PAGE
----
This is important, for the basis of the rejection and concerns regarding the processes involved are a crucial factor. In particular, the adverse impact suggested as potentially necessitating the prohibition of an activity must be assessed firstly in terms of its severity and whether it is reasonable to take the risk of said impact at all. Following this it must be decided whether that impact, if certain, can be justified in light of the benefit of any project being considered. This, in essence, is a balancing act, an act which the Lancashire County Council Development Control Committee opted to balance in favour of concerns over the processes involved. In spite of this balancing act, certain types of impact are regarded more highly, specifically those causing direct harm to human health. It is unlikely that the imposition of increased traffic and noise to nearby residents will be regarded as having such a significant impact upon individuals as to undermine the perceived benefits of extracting shale gas. The decision of the European Court of Human Rights in Hatton v UK would support this. Here, the noise of night flights into and out of Heathrow Airport was regarded as a justifiable impact upon Hatton in light of the considerable benefits to the broader community and country they provided. Whilst the level of noise and traffic involved is clearly a factor determining the outcome in such cases, these can be mitigated with relative ease by firms. Indeed scientific evidence submitted to the Development Control Committee in Lancashire suggested that this had been done.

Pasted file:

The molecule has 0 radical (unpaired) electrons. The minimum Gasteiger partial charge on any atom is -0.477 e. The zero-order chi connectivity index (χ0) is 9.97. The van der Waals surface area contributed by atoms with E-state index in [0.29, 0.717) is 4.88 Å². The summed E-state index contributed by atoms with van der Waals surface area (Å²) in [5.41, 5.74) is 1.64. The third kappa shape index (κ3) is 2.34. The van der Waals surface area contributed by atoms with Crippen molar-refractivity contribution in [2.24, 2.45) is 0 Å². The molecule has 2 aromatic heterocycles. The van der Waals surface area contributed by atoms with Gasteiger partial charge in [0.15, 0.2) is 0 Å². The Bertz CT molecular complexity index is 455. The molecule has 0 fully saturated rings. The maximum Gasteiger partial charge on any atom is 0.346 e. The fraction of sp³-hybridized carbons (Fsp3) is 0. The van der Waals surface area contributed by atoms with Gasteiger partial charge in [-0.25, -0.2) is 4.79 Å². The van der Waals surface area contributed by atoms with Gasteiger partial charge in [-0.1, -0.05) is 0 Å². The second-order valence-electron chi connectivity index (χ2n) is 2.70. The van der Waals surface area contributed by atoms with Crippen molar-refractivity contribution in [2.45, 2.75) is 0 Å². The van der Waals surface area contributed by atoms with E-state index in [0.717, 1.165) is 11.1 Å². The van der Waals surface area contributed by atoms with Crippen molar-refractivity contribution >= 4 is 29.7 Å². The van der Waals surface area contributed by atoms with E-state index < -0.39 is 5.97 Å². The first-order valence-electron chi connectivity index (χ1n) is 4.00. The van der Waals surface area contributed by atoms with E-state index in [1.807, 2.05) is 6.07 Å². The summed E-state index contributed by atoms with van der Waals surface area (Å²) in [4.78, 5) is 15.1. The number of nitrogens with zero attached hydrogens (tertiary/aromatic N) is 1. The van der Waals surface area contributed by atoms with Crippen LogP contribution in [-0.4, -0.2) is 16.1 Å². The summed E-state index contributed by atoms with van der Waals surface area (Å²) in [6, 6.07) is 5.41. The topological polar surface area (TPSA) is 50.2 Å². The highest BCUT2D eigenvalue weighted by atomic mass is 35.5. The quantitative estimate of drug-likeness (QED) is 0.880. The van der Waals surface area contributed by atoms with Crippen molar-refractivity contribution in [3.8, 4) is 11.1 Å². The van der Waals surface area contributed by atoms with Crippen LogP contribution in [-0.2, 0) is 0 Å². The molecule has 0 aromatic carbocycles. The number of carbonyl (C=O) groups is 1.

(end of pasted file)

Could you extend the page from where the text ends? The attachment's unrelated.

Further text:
What we to highlight is the misunderstanding, and to some extent the misrepresentation, of the reasoning behind the rejection of the projects in question. The extractor has been able to reduce noise and traffic to levels that are acceptable to the planning authority’s advisors, and no other block to their approval was proposed. Indeed, the gravest concerns regarding water contamination and induced seismicity are considered as risks which, if monitored according to given standards, are acceptable. Whilst the defeat of any hydraulic fracturing project is key to environmentalists, this misunderstanding of, or at least failure to highlight, the reasoning for an applauded decision is remiss and potentially misleading.